“The first thing I would show our players at our first meeting was how to take a little extra time putting on their shoes and socks properly.”— John Wooden, UCLA Men’s Basketball Coach
Master the Little Things to Master Quality Outcomes
I have run multiple trail ultra-marathons. The ones I ran were 50 kilometers long. I had to cross creeks full of ice-cold water, sometimes still with ice chunks in it. I had to pull myself hand over hand up mud hills. I sometimes ran for hours through deep forest alone. And yes, I considered this a fun weekend activity.
These races were much more fun for me than they were for some of the other runners because I prepared well. Preparation entailed not just putting in enough miles to go the distance. Preparation also consisted of little things. It was knowing the course, terrain, and expected weather ahead of time. It was bringing along proper nutrition to get through a long day.
It was also knowing on race day that I had taken the extra time to make sure my socks and shoes were put on properly. John Wooden was right. It does take practice.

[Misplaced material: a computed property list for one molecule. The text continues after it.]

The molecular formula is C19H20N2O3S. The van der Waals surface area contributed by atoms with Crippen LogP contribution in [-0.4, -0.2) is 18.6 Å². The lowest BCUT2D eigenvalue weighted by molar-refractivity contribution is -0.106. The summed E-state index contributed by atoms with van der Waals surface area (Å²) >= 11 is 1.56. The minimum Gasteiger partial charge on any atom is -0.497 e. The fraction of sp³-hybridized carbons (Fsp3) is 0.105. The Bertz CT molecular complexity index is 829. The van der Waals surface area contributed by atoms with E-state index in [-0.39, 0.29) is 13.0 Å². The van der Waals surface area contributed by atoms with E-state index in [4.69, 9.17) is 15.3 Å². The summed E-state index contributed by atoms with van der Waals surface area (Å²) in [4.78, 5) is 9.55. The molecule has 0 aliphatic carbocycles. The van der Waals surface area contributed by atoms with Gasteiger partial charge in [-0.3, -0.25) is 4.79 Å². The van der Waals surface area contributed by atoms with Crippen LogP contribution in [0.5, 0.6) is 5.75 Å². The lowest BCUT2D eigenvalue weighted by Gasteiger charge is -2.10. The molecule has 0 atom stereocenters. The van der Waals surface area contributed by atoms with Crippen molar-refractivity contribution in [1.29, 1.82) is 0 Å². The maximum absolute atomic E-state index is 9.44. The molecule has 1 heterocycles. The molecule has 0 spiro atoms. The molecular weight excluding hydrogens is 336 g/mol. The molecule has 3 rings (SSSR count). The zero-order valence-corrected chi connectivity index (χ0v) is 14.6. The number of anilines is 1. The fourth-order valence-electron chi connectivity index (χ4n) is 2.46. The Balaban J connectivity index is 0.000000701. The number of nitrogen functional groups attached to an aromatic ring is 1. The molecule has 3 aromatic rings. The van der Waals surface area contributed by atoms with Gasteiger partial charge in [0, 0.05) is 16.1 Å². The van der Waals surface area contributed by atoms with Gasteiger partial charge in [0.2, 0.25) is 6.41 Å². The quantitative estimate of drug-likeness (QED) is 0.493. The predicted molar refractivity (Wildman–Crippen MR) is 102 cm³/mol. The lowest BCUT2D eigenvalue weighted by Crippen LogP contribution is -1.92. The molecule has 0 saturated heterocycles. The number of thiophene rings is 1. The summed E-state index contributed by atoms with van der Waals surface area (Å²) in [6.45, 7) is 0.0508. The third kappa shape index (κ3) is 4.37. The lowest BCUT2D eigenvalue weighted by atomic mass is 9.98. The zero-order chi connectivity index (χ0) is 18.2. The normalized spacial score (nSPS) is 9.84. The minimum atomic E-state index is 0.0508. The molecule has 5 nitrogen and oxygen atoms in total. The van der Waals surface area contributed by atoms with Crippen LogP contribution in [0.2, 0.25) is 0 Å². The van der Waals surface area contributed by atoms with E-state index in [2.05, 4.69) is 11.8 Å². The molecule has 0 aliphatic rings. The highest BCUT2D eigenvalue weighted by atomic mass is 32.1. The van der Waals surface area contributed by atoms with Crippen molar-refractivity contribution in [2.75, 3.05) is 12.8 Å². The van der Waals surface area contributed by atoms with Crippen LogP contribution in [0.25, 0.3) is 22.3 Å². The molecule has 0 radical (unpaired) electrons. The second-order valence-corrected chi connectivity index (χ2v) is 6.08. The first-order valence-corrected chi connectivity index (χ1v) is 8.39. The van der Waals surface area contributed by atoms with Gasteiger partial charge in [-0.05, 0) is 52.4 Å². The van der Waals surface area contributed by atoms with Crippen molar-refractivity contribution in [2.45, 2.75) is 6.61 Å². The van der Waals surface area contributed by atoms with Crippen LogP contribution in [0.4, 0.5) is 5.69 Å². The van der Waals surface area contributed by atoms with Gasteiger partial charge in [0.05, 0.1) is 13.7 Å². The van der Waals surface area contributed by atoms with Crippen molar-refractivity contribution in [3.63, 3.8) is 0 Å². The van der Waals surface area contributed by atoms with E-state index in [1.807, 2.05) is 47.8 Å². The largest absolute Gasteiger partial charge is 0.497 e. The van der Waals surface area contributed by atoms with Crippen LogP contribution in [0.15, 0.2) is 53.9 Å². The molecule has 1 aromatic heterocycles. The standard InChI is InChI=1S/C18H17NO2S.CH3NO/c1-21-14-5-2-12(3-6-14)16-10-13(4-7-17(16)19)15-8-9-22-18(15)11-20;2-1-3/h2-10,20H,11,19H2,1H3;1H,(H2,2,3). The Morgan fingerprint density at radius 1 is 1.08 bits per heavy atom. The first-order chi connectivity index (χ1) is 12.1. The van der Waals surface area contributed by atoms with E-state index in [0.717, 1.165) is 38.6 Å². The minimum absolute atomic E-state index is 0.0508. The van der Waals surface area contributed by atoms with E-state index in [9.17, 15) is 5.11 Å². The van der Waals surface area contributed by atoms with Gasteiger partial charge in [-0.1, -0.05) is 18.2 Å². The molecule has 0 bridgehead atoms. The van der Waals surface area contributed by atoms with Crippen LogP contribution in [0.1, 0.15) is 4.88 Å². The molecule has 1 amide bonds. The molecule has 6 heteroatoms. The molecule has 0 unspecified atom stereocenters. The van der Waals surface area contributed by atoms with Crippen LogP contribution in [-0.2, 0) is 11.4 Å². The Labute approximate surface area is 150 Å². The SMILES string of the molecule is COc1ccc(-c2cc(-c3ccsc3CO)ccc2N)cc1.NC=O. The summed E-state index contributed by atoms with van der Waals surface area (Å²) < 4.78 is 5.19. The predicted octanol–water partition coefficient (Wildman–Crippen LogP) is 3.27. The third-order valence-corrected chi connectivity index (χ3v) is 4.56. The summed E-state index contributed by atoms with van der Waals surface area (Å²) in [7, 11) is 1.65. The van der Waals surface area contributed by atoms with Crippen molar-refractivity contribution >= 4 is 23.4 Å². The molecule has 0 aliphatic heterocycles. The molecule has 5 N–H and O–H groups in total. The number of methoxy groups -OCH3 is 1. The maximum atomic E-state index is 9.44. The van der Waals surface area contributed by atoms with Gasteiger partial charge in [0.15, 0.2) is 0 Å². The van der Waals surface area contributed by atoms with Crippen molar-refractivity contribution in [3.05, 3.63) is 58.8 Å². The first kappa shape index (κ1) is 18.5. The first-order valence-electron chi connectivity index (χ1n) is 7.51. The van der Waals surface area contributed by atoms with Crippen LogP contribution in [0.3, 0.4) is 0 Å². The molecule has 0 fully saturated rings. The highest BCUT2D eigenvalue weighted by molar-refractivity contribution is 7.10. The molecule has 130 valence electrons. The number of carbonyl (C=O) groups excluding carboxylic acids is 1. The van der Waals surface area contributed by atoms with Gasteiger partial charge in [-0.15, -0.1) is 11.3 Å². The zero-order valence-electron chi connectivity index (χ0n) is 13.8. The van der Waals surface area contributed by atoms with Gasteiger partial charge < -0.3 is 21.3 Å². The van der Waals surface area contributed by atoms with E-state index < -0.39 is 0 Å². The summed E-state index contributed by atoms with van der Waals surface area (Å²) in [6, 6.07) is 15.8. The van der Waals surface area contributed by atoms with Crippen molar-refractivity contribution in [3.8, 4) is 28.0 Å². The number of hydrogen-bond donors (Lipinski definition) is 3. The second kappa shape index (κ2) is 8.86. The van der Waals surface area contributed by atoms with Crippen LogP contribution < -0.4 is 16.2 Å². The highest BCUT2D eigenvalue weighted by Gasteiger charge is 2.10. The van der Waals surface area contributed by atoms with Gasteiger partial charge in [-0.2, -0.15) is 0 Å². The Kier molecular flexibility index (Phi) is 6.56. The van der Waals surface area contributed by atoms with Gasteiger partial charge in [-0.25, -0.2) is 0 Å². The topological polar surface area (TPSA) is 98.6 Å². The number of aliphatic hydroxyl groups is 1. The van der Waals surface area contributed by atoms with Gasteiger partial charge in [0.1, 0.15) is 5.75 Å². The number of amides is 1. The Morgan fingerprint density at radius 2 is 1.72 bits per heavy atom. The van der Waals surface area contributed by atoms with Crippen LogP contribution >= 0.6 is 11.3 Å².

John Wooden had many of the best high school players in the country join his program at UCLA. The first thing he did was teach them how to put on their socks and shoes. He did this because he knew that loose socks and shoes would lead to blisters. Blisters would lead to missed practices. Missed practices would lead to missed shots and lost games. He knew which of the little things were important, and he made sure to teach those things and expect that they would be done each day. His coaching led to 10 national college basketball championships in a 12-year period.
What are the little things that make a difference for the teams you lead? Do you teach them? Do you follow through on your expectations every day?
My family was surprised by my appearance when I crossed the finish line after 50 kilometers. I was muddy, running fast, and smiling.
How do your projects end?
Yours in the calm pursuit of excellence,
Photo: David Marcu from unsplash.com